How in the name of Alan Turing did we get to this point?
On the one hand, we’re busily uploading every detail of our lives onto an ever-changing multitude of digital platforms. Teens and 20-somethings post images of themselves that are, quite literally, revealing and might, quite literally, haunt them for the rest of their lives. Grownups, who should know better, blithely announce to the Facebook world that they will be on vacation for two weeks and their home — pictures of which can be found at this link and the location of which can be found at this link — will be conveniently unoccupied. Wish you were here!
On the other hand, the companies and government agencies that gather and hoard mountains of our personal data — data far more vital to our lives than any Tinder boudoir pic, such as Social Security numbers, health records and credit card information — have proven to be fat targets for an energetic and nimble cadre of anonymous computer hackers.
A few of the lowlights:
In June, we learned that hackers, perhaps working for the government of China, stole Social Security numbers from more than 21 million federal workers.
In February, the health insurance giant Anthem disclosed that the names, birthdates, email addresses, employment details, Social Security numbers, incomes and street addresses of 80 million current or former Anthem customers had been accessed.
In September 2014, a data breach at The Home Depot compromised the data of 76 million households and 7 million businesses.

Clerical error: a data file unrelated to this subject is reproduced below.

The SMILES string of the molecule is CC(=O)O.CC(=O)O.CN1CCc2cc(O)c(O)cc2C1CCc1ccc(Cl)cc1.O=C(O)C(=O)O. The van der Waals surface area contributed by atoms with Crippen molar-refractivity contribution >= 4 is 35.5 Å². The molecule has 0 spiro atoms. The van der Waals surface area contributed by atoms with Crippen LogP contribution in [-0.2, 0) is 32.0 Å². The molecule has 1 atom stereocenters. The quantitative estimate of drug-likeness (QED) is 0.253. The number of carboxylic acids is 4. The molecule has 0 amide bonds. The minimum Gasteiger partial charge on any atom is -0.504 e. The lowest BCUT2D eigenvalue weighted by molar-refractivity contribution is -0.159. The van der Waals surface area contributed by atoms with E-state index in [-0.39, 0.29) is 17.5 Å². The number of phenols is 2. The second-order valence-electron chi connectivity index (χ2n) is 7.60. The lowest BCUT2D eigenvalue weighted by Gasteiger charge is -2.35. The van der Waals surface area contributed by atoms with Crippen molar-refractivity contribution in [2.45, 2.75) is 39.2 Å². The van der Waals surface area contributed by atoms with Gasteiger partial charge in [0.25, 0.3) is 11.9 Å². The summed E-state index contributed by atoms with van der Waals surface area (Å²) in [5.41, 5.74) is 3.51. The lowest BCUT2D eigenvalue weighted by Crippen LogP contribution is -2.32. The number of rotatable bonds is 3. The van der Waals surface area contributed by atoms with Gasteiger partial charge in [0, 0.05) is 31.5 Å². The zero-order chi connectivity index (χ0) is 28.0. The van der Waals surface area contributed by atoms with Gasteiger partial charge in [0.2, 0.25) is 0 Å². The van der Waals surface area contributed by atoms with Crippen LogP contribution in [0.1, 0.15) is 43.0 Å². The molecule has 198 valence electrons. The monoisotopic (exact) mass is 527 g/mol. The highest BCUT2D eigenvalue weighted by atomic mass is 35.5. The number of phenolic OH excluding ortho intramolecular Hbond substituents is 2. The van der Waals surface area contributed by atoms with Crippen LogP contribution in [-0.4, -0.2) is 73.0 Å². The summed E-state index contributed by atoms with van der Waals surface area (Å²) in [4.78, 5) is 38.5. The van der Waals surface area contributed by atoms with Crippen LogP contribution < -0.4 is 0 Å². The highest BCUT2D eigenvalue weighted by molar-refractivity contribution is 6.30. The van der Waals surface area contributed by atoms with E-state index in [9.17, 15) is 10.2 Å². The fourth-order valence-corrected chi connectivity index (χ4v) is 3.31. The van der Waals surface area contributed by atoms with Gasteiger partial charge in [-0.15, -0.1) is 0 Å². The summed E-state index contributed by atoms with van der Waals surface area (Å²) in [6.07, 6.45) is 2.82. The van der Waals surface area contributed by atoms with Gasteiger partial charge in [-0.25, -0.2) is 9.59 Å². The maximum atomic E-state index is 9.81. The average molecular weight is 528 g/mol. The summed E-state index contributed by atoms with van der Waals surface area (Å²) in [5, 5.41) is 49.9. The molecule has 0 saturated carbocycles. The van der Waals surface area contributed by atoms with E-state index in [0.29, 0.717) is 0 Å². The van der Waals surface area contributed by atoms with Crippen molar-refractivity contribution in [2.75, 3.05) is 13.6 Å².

In August 2014, names, addresses, phone numbers and email addresses were stolen from computer servers at financial services giant J.P. Morgan Chase. Some 83 million records were compromised, but — whew! — only those of those customers who used the firm’s website or mobile apps. In May 2014, 145 million eBay users were advised to change their passwords after a cyberattack. In December 2013, hackers went holiday shopping at Target and got a deal on 40 million customer records. There’s more, much more: Sony Pictures, the postal service, Goodwill Industries International, Michaels Stores, Neiman Marcus, Community Health Systems. And that’s just in the last couple of years.
Into this morass — astride a Lemond Versailles road bike with a carbon-steel frame — rides Sean Smith, a professor of computer science at Dartmouth College and the research director of the college’s Institute for Security, Technology, and Society.
Smith, the subject of this month’s cover story by Nicola Smith, studies how humans and computers interact, with an eye toward designing more secure, more trustworthy networks.
As we boldly enter the next frontier of computer innovation — the so-called Internet of Things, in which our phones, homes, cars and coffee pots will all be wirelessly connected to each other and the Internet — developing a truly secure network won’t be just a matter of convenience. It will be a matter of national security.
There’s nothing less on the line than a cybersecurity 9/11. If we don’t get it right this time, Smith said, if we build the IoT like we built the current system, “we’re going to be in a lot of trouble.”